Don't panic about the failed dependency installation. A very closely related dependency was installed successfully at some point, which should do the trick. Where did it land? In that folder, compared to its binary neighbors nearby, this particular file seems rather an ELFant. Using the error code from your first task, search for symbols beginning with the same number (HINT: leading 0's don't count). There are three in particular whose name share a common word between them. What is the word?

It might be, because English is not my first language, but it took me a very long time to understand this question. I'm glad that Magnet changed the wording, the original questions was even harder to understand. 

My first step when looking at something like this, my methodology is to split up the question and answer the individual parts to get to the final answer. 

2.1 - First piece of the puzzle
Don't panic about the failed dependency installation. A very closely related dependency was installed successfully at some point, which should do the trick. Where did it land?

We can see in the term.log that a few minutes after the failed download a newer version of Java was succesfully downloaded and installed. 

It seems both Java version 8 and 9 were downloaded. To answer the question 'Where did it land' I searched for jdk* in the root directory of the Linux-Slave images and found several hits. One interesting hit was for a .bash_history file in the /home/hadoop/ directory. The history file contains commands executed by the user. I found several entries related to the downloading/installation/unpacking of the Java package pointing towards /usr/local/jdk1.8.0_151. 

Further inspection of this directory is part of the second piece..

2.2 - Second piece of the puzzle
In that folder, compared to its binary neighbors nearby, this particular file seems rather an ELFant.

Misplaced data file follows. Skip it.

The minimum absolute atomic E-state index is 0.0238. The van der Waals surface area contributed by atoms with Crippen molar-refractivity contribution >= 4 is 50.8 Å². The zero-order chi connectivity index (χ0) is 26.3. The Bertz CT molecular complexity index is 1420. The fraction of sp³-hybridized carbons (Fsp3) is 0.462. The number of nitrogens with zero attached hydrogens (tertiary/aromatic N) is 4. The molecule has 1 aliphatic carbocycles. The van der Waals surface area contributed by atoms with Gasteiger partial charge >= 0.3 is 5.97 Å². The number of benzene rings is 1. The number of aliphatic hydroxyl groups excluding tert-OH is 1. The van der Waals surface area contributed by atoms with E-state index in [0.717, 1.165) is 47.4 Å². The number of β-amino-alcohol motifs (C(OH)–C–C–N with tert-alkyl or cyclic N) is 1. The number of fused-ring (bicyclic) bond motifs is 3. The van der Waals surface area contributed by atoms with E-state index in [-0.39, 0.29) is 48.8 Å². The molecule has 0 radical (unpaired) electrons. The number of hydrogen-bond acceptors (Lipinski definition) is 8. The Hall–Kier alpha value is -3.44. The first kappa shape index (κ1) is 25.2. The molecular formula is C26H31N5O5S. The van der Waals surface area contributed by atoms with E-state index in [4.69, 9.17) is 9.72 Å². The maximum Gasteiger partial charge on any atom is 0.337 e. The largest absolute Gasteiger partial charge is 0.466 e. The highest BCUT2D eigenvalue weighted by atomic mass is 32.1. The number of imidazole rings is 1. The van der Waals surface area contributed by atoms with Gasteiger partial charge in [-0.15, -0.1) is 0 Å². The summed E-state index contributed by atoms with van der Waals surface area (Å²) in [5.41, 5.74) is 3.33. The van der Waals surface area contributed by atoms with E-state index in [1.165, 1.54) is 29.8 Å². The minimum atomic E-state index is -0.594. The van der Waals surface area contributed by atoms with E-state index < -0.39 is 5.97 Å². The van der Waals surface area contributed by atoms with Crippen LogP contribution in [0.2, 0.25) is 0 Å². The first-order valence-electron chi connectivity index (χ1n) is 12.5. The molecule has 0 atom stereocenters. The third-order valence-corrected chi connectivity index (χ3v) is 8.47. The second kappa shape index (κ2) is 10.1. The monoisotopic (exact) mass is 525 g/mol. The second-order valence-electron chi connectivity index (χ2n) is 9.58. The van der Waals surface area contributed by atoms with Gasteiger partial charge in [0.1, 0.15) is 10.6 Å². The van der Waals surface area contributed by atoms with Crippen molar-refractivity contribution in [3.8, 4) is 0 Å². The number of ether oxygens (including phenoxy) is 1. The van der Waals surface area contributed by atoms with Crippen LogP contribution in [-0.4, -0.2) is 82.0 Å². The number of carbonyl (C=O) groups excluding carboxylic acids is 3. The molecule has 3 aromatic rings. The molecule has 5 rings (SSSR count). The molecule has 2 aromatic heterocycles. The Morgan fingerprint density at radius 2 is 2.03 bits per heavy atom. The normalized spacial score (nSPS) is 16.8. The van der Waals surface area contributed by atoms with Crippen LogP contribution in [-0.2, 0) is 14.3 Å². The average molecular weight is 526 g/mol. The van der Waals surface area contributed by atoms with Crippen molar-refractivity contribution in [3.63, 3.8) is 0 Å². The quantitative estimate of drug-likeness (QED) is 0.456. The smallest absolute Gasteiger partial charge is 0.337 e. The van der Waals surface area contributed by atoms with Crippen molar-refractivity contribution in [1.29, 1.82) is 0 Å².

There are some hints/puns in this piece of the puzzle. The first one is 'binary neighbours' I think this refers to the bin directory in /usr/local/jdk1.8.0_151. Opening up that directory we find a lot of ELF files, which relates to the 'ELFant' part of the question. 

For those of you that don't know what an ELF file is. ELF stands for the Executable and Linkable Format and it is a file format for Linux executables. If you want to learn more about ELF files this is a fantastic resource. 

At this point I knew was on the right track, but there is still a piece missing..

2.3 - Final piece of the puzzle
Using the error code from your first task, search for symbols beginning with the same number (HINT: leading 0's don't count). There are three in particular whose name share a common word between them. What is the word?

To solve the final piece you will probably need to have some prior knowledge of ELF files. This year I started teaching cyber security courses parttime and by total coincidence we just wrapped up a chapter on Malware Analysis. One of the topics was analysis of malicious ELF files. Therefore, I knew how to analyze ELF files and their components. For analysis of an ELF file I used a very handy utility called readelf. With the following command I extracted all symbol tables from the ELF files in the /usr/local/jdk1.8.0_151/bin directory and searched for the error code.

readelf -s * |grep 404 

When you run this command you will get the following output, which should lead you to the answer. 

One of the most important things I learned from this week's challenge was that when you get a question like this you need to take your time and dissect the question into pieces and solve it part by part. 

Week 7

This week's challenge consists of 3 separate questions, each sub question was unlocked after solving the previous one. 

Question Part One
What is the IP address of the HDFS primary node?